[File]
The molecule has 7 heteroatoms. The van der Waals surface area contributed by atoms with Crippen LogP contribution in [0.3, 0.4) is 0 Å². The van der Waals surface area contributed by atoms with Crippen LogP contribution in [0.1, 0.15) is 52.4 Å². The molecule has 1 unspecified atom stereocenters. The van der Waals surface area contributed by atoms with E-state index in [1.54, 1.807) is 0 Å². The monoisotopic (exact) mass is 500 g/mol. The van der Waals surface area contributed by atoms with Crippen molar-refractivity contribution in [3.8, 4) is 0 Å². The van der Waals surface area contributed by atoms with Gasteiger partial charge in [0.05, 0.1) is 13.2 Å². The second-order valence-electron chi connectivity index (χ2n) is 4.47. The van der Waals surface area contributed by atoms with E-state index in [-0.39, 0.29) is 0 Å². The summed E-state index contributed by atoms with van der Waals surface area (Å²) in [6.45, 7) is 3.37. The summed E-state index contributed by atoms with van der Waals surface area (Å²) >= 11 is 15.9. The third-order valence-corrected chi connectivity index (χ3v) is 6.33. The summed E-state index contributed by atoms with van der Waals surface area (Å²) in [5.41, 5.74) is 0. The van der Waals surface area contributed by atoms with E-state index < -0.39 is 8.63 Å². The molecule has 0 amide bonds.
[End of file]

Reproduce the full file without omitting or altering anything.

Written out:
The molecule has 7 heteroatoms. The van der Waals surface area contributed by atoms with Crippen LogP contribution in [0.3, 0.4) is 0 Å². The van der Waals surface area contributed by atoms with Crippen LogP contribution in [0.1, 0.15) is 52.4 Å². The molecule has 1 unspecified atom stereocenters. The van der Waals surface area contributed by atoms with E-state index in [1.54, 1.807) is 0 Å². The monoisotopic (exact) mass is 500 g/mol. The van der Waals surface area contributed by atoms with Crippen molar-refractivity contribution in [3.8, 4) is 0 Å². The van der Waals surface area contributed by atoms with Gasteiger partial charge in [0.05, 0.1) is 13.2 Å². The second-order valence-electron chi connectivity index (χ2n) is 4.47. The van der Waals surface area contributed by atoms with E-state index in [-0.39, 0.29) is 0 Å². The summed E-state index contributed by atoms with van der Waals surface area (Å²) in [6.45, 7) is 3.37. The summed E-state index contributed by atoms with van der Waals surface area (Å²) >= 11 is 15.9. The third-order valence-corrected chi connectivity index (χ3v) is 6.33. The summed E-state index contributed by atoms with van der Waals surface area (Å²) in [5.41, 5.74) is 0. The van der Waals surface area contributed by atoms with E-state index < -0.39 is 8.63 Å². The molecule has 0 amide bonds.